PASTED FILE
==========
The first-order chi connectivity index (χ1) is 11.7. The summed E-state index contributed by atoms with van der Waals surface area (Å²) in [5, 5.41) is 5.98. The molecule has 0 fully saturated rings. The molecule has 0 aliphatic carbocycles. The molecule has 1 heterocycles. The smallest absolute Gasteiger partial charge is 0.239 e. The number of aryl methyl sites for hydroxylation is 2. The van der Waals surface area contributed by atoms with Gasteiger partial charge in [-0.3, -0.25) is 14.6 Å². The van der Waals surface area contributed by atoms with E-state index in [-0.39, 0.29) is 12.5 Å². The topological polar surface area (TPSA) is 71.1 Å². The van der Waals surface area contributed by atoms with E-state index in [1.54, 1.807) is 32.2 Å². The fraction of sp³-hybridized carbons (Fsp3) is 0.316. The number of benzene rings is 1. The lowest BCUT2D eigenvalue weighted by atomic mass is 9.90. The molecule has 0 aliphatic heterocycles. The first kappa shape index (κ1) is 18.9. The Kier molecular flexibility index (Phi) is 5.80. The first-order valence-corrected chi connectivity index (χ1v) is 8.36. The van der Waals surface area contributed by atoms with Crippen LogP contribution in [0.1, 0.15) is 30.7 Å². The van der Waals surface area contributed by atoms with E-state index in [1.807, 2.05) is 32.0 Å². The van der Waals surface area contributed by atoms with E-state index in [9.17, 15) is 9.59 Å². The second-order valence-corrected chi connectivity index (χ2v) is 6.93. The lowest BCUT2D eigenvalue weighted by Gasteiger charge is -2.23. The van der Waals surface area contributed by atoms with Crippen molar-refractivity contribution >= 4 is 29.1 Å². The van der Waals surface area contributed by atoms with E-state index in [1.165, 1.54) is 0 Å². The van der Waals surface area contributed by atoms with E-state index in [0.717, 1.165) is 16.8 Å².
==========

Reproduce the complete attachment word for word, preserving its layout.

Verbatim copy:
The first-order chi connectivity index (χ1) is 11.7. The summed E-state index contributed by atoms with van der Waals surface area (Å²) in [5, 5.41) is 5.98. The molecule has 0 fully saturated rings. The molecule has 0 aliphatic carbocycles. The molecule has 1 heterocycles. The smallest absolute Gasteiger partial charge is 0.239 e. The number of aryl methyl sites for hydroxylation is 2. The van der Waals surface area contributed by atoms with Gasteiger partial charge in [-0.3, -0.25) is 14.6 Å². The van der Waals surface area contributed by atoms with E-state index in [-0.39, 0.29) is 12.5 Å². The topological polar surface area (TPSA) is 71.1 Å². The van der Waals surface area contributed by atoms with E-state index in [1.54, 1.807) is 32.2 Å². The fraction of sp³-hybridized carbons (Fsp3) is 0.316. The number of benzene rings is 1. The lowest BCUT2D eigenvalue weighted by atomic mass is 9.90. The molecule has 0 aliphatic heterocycles. The first kappa shape index (κ1) is 18.9. The Kier molecular flexibility index (Phi) is 5.80. The first-order valence-corrected chi connectivity index (χ1v) is 8.36. The van der Waals surface area contributed by atoms with Crippen LogP contribution in [0.1, 0.15) is 30.7 Å². The van der Waals surface area contributed by atoms with E-state index in [1.807, 2.05) is 32.0 Å². The van der Waals surface area contributed by atoms with E-state index in [9.17, 15) is 9.59 Å². The second-order valence-corrected chi connectivity index (χ2v) is 6.93. The lowest BCUT2D eigenvalue weighted by Gasteiger charge is -2.23. The van der Waals surface area contributed by atoms with Crippen molar-refractivity contribution >= 4 is 29.1 Å². The van der Waals surface area contributed by atoms with E-state index in [1.165, 1.54) is 0 Å². The van der Waals surface area contributed by atoms with E-state index in [0.717, 1.165) is 16.8 Å².